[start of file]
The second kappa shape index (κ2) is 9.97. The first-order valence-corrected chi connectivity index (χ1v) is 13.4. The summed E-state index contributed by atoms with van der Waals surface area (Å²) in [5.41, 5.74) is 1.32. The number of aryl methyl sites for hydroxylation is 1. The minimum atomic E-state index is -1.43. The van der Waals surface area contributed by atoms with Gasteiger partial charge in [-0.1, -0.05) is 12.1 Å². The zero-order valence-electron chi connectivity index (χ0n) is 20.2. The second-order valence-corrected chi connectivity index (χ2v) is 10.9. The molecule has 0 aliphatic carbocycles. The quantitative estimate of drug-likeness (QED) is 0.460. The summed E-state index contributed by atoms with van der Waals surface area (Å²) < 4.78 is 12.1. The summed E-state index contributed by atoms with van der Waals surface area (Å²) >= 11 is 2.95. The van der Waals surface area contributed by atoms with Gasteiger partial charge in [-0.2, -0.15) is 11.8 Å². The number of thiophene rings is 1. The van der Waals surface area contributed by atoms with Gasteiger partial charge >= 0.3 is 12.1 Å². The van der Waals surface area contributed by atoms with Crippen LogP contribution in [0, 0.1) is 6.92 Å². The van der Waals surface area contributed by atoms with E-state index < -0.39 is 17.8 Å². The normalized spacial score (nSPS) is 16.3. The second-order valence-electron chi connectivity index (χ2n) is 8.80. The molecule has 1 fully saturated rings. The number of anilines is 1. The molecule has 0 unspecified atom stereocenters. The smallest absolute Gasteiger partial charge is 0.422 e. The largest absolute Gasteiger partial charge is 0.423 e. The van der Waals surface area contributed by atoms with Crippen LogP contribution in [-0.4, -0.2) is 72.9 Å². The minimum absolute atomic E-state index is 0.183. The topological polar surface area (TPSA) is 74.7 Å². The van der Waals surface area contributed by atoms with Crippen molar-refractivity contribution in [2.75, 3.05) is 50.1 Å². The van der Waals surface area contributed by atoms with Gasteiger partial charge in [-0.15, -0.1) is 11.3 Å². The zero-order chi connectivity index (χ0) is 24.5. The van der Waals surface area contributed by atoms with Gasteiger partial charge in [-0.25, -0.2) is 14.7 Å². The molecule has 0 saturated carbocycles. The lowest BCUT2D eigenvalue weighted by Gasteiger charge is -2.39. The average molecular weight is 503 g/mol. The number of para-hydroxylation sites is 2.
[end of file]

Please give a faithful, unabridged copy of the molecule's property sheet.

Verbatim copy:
The second kappa shape index (κ2) is 9.97. The first-order valence-corrected chi connectivity index (χ1v) is 13.4. The summed E-state index contributed by atoms with van der Waals surface area (Å²) in [5.41, 5.74) is 1.32. The number of aryl methyl sites for hydroxylation is 1. The minimum atomic E-state index is -1.43. The van der Waals surface area contributed by atoms with Gasteiger partial charge in [-0.1, -0.05) is 12.1 Å². The zero-order valence-electron chi connectivity index (χ0n) is 20.2. The second-order valence-corrected chi connectivity index (χ2v) is 10.9. The molecule has 0 aliphatic carbocycles. The quantitative estimate of drug-likeness (QED) is 0.460. The summed E-state index contributed by atoms with van der Waals surface area (Å²) < 4.78 is 12.1. The summed E-state index contributed by atoms with van der Waals surface area (Å²) >= 11 is 2.95. The van der Waals surface area contributed by atoms with Gasteiger partial charge in [-0.2, -0.15) is 11.8 Å². The number of thiophene rings is 1. The van der Waals surface area contributed by atoms with Gasteiger partial charge >= 0.3 is 12.1 Å². The van der Waals surface area contributed by atoms with Crippen LogP contribution in [0, 0.1) is 6.92 Å². The van der Waals surface area contributed by atoms with E-state index < -0.39 is 17.8 Å². The normalized spacial score (nSPS) is 16.3. The second-order valence-electron chi connectivity index (χ2n) is 8.80. The molecule has 1 fully saturated rings. The number of anilines is 1. The molecule has 0 unspecified atom stereocenters. The smallest absolute Gasteiger partial charge is 0.422 e. The largest absolute Gasteiger partial charge is 0.423 e. The van der Waals surface area contributed by atoms with Crippen LogP contribution in [-0.4, -0.2) is 72.9 Å². The minimum absolute atomic E-state index is 0.183. The topological polar surface area (TPSA) is 74.7 Å². The van der Waals surface area contributed by atoms with Crippen molar-refractivity contribution in [2.75, 3.05) is 50.1 Å². The van der Waals surface area contributed by atoms with Gasteiger partial charge in [-0.15, -0.1) is 11.3 Å². The zero-order chi connectivity index (χ0) is 24.5. The van der Waals surface area contributed by atoms with Gasteiger partial charge in [-0.25, -0.2) is 14.7 Å². The molecule has 0 saturated carbocycles. The lowest BCUT2D eigenvalue weighted by Gasteiger charge is -2.39. The average molecular weight is 503 g/mol. The number of para-hydroxylation sites is 2.